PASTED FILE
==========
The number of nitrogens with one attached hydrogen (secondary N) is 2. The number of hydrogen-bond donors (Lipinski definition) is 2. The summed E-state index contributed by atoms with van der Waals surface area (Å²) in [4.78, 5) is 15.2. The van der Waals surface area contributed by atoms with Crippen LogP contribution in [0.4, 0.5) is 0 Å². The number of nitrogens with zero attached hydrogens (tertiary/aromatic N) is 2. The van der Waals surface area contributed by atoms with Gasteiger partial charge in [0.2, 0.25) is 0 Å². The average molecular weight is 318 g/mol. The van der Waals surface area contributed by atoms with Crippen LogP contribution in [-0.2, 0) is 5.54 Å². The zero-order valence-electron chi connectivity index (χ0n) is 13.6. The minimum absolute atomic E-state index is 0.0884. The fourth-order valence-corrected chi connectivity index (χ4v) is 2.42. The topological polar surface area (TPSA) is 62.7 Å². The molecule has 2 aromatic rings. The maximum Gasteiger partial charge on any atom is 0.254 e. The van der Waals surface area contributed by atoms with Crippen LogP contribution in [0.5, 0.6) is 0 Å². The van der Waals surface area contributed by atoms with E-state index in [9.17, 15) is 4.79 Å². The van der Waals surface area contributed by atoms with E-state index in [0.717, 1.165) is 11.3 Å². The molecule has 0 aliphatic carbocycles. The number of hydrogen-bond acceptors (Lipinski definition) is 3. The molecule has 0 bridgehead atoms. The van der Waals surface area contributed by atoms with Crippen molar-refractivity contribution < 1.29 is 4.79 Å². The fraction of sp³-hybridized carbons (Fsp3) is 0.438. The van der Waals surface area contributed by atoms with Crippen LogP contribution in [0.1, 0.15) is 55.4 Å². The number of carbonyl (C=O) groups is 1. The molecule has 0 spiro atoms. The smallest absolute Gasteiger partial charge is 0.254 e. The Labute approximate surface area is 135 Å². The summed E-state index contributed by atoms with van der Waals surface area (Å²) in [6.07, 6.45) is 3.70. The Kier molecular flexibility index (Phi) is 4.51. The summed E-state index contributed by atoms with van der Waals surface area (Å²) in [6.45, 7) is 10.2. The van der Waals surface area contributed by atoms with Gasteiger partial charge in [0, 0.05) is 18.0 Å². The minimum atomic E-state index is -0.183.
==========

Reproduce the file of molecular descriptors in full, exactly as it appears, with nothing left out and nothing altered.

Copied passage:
The number of nitrogens with one attached hydrogen (secondary N) is 2. The number of hydrogen-bond donors (Lipinski definition) is 2. The summed E-state index contributed by atoms with van der Waals surface area (Å²) in [4.78, 5) is 15.2. The van der Waals surface area contributed by atoms with Crippen LogP contribution in [0.4, 0.5) is 0 Å². The number of nitrogens with zero attached hydrogens (tertiary/aromatic N) is 2. The van der Waals surface area contributed by atoms with Gasteiger partial charge in [0.2, 0.25) is 0 Å². The average molecular weight is 318 g/mol. The van der Waals surface area contributed by atoms with Crippen LogP contribution in [-0.2, 0) is 5.54 Å². The zero-order valence-electron chi connectivity index (χ0n) is 13.6. The minimum absolute atomic E-state index is 0.0884. The fourth-order valence-corrected chi connectivity index (χ4v) is 2.42. The topological polar surface area (TPSA) is 62.7 Å². The molecule has 2 aromatic rings. The maximum Gasteiger partial charge on any atom is 0.254 e. The van der Waals surface area contributed by atoms with Crippen LogP contribution in [0.5, 0.6) is 0 Å². The van der Waals surface area contributed by atoms with E-state index in [9.17, 15) is 4.79 Å². The van der Waals surface area contributed by atoms with E-state index in [0.717, 1.165) is 11.3 Å². The molecule has 0 aliphatic carbocycles. The number of hydrogen-bond acceptors (Lipinski definition) is 3. The molecule has 0 bridgehead atoms. The van der Waals surface area contributed by atoms with Crippen molar-refractivity contribution < 1.29 is 4.79 Å². The fraction of sp³-hybridized carbons (Fsp3) is 0.438. The van der Waals surface area contributed by atoms with Crippen LogP contribution in [0.1, 0.15) is 55.4 Å². The number of carbonyl (C=O) groups is 1. The molecule has 0 spiro atoms. The smallest absolute Gasteiger partial charge is 0.254 e. The Labute approximate surface area is 135 Å². The summed E-state index contributed by atoms with van der Waals surface area (Å²) in [6.07, 6.45) is 3.70. The Kier molecular flexibility index (Phi) is 4.51. The summed E-state index contributed by atoms with van der Waals surface area (Å²) in [6.45, 7) is 10.2. The van der Waals surface area contributed by atoms with Gasteiger partial charge in [0, 0.05) is 18.0 Å². The minimum atomic E-state index is -0.183.